DETAILED DESCRIPTION OF THE INVENTION

[0021] Before the invention is described in detail, it is to be understood that, unless otherwise indicated, this invention is not limited to particular materials, components, or manufacturing processes, as such may vary. It is also to be understood that the terminology used herein is for purposes of describing particular embodiments only, and is not intended to be limiting.

[0022] It must be noted that, as used in the specification and the appended claims, the singular forms “a,” “an,” and “the” include plural referents unless the context clearly dictates otherwise. Thus, for example, reference to “a lane” includes a single lane as well as a plurality of lanes, reference to “a reagent” includes a single reagent as well as a combination or mixture of reagents, reference to “an inlet” includes a single inlet as well as two or more inlets, and the like.

[0023] In this specification and in the claims that follow, reference will be made to a number of terms that shall be defined to have the following meanings:

[0024] The term “array” as used herein refers to a two-dimensional arrangement of features, such as cells or molecular moieties on a substrate surface. Arrays are generally comprised of regular, ordered features, as in, for example, a rectilinear grid, parallel stripes, spirals, lanes, and the like; but non-ordered arrays may be advantageously used as well. An array differs from a pattern in that patterns do not necessarily contain regular and ordered features.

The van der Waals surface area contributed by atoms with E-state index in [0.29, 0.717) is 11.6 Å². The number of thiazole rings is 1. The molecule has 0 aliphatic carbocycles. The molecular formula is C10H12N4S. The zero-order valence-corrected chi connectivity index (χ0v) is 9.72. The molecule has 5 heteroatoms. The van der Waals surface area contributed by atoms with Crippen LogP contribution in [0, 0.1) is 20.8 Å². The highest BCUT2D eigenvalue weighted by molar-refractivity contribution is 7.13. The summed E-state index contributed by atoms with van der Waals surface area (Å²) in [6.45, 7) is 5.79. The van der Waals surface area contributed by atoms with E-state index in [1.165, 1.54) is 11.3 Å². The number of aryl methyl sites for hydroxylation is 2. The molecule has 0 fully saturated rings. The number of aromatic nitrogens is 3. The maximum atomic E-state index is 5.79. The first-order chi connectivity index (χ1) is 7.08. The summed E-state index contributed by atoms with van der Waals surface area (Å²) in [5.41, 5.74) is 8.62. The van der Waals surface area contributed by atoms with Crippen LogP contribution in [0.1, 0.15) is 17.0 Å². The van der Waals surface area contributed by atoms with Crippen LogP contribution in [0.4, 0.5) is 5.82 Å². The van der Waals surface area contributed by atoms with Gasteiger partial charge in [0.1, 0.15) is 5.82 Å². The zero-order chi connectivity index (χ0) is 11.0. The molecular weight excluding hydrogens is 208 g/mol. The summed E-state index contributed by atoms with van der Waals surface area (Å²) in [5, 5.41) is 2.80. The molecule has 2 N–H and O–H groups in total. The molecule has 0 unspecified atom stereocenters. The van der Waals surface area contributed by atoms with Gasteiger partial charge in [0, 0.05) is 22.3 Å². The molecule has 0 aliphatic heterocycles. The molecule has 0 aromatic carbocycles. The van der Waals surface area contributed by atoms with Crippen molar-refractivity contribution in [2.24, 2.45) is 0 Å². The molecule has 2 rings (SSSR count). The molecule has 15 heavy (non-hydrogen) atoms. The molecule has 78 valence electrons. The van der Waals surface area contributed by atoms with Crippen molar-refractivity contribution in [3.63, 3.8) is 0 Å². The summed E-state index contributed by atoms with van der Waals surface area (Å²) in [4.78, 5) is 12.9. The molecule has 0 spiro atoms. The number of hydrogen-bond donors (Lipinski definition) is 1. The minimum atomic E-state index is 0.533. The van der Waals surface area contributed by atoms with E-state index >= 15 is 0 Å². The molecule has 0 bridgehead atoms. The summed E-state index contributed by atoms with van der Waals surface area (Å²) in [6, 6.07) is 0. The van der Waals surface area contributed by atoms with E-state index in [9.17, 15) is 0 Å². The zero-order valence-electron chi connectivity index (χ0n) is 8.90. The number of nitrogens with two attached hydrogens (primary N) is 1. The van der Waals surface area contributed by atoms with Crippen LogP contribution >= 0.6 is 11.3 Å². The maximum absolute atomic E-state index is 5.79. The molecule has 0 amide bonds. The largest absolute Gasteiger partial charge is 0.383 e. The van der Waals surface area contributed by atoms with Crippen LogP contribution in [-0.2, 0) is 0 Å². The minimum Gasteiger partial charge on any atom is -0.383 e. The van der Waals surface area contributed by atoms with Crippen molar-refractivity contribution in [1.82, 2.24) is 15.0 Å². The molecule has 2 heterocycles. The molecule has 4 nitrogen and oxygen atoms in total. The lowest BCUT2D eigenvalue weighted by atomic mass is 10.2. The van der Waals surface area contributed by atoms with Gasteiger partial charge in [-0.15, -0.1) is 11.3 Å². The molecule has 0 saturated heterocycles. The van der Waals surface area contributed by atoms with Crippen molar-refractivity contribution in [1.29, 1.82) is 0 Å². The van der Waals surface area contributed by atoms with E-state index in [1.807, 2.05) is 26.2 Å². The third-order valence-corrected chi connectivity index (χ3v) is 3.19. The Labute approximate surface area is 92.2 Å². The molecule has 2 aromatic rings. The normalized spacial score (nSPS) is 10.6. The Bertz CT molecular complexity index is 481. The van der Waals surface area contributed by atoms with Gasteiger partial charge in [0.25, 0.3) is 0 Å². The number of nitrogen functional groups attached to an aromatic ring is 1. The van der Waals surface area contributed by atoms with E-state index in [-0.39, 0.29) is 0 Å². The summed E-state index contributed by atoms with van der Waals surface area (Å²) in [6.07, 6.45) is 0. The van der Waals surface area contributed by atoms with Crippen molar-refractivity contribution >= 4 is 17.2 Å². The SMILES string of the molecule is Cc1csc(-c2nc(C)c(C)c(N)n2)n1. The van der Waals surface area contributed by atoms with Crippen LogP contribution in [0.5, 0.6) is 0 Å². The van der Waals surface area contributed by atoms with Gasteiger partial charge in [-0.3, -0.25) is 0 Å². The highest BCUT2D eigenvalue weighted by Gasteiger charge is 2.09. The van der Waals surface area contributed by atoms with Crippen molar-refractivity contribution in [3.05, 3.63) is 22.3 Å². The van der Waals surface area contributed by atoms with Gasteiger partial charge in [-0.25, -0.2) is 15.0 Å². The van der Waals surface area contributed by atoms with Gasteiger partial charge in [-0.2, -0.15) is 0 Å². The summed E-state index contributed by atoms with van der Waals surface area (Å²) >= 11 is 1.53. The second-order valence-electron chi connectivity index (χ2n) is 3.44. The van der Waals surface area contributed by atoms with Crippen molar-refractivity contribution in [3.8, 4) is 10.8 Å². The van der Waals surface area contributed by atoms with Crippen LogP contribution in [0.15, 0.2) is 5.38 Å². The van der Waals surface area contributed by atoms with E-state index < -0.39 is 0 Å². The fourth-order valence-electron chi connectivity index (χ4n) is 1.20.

[0025] The term “cell line” as used herein refers to a permanently established cell culture that will proliferate indefinitely if given appropriate fresh medium and space. While cell lines are readily available for some species, such as those in the rodent family, and difficult to establish for other species, such as humans, the term “cell line” as used herein is not limited to any particular species or cell type.

[0026] The term “expose” as to “expose a surface to a reagent” is used in its ordinary sense and refers to subjecting an item, e.g., a surface, or allow the item to be subjected to the influence of another item, e.g., a reagent, preferably via contact but optional through mere proximity. The items “exposed” to each other may or may not interact. [NEW]

[0027] The term “fluid-tight” is used herein to describe the spatial relationship between two solid surfaces in physical contact, such that fluid is prevented from flowing into the interface between the surfaces.

[0028] The term “laminar flow” as used herein refers to fluid movement in the absence of turbulence, such that mixing of fluid components occurs solely or primarily as a result of diffusion. The Reynolds number associated with laminar flow as described herein is typically about 0.01 to about 200, preferably about 0.01 to 20, and optimally about 0.1 to 20.